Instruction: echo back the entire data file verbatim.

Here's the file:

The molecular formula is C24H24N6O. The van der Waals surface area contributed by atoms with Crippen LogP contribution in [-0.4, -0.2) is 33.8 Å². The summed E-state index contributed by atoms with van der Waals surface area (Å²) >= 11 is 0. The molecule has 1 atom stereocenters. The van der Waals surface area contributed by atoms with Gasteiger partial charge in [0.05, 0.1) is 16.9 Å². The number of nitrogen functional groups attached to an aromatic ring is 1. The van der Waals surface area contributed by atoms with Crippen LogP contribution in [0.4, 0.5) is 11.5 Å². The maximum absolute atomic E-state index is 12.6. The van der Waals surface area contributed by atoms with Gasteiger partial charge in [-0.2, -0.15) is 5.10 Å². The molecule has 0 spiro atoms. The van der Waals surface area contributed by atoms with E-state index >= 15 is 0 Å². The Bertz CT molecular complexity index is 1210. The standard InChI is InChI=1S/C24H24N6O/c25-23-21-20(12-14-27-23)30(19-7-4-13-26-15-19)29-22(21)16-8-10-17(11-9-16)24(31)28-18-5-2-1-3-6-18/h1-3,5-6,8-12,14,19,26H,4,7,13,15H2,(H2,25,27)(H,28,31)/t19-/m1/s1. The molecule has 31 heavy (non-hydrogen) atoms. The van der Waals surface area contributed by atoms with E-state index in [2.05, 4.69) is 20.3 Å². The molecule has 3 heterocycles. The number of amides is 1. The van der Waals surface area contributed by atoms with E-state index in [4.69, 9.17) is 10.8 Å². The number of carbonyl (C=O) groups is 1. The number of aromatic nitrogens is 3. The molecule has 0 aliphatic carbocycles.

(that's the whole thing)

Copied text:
The molecular formula is C24H24N6O. The van der Waals surface area contributed by atoms with Crippen LogP contribution in [-0.4, -0.2) is 33.8 Å². The summed E-state index contributed by atoms with van der Waals surface area (Å²) >= 11 is 0. The molecule has 1 atom stereocenters. The van der Waals surface area contributed by atoms with Gasteiger partial charge in [0.05, 0.1) is 16.9 Å². The number of nitrogen functional groups attached to an aromatic ring is 1. The van der Waals surface area contributed by atoms with Crippen LogP contribution in [0.4, 0.5) is 11.5 Å². The maximum absolute atomic E-state index is 12.6. The van der Waals surface area contributed by atoms with Gasteiger partial charge in [-0.2, -0.15) is 5.10 Å². The molecule has 0 spiro atoms. The van der Waals surface area contributed by atoms with E-state index >= 15 is 0 Å². The Bertz CT molecular complexity index is 1210. The standard InChI is InChI=1S/C24H24N6O/c25-23-21-20(12-14-27-23)30(19-7-4-13-26-15-19)29-22(21)16-8-10-17(11-9-16)24(31)28-18-5-2-1-3-6-18/h1-3,5-6,8-12,14,19,26H,4,7,13,15H2,(H2,25,27)(H,28,31)/t19-/m1/s1. The molecule has 31 heavy (non-hydrogen) atoms. The van der Waals surface area contributed by atoms with E-state index in [2.05, 4.69) is 20.3 Å². The molecule has 3 heterocycles. The number of amides is 1. The van der Waals surface area contributed by atoms with E-state index in [4.69, 9.17) is 10.8 Å². The number of carbonyl (C=O) groups is 1. The number of aromatic nitrogens is 3. The molecule has 0 aliphatic carbocycles.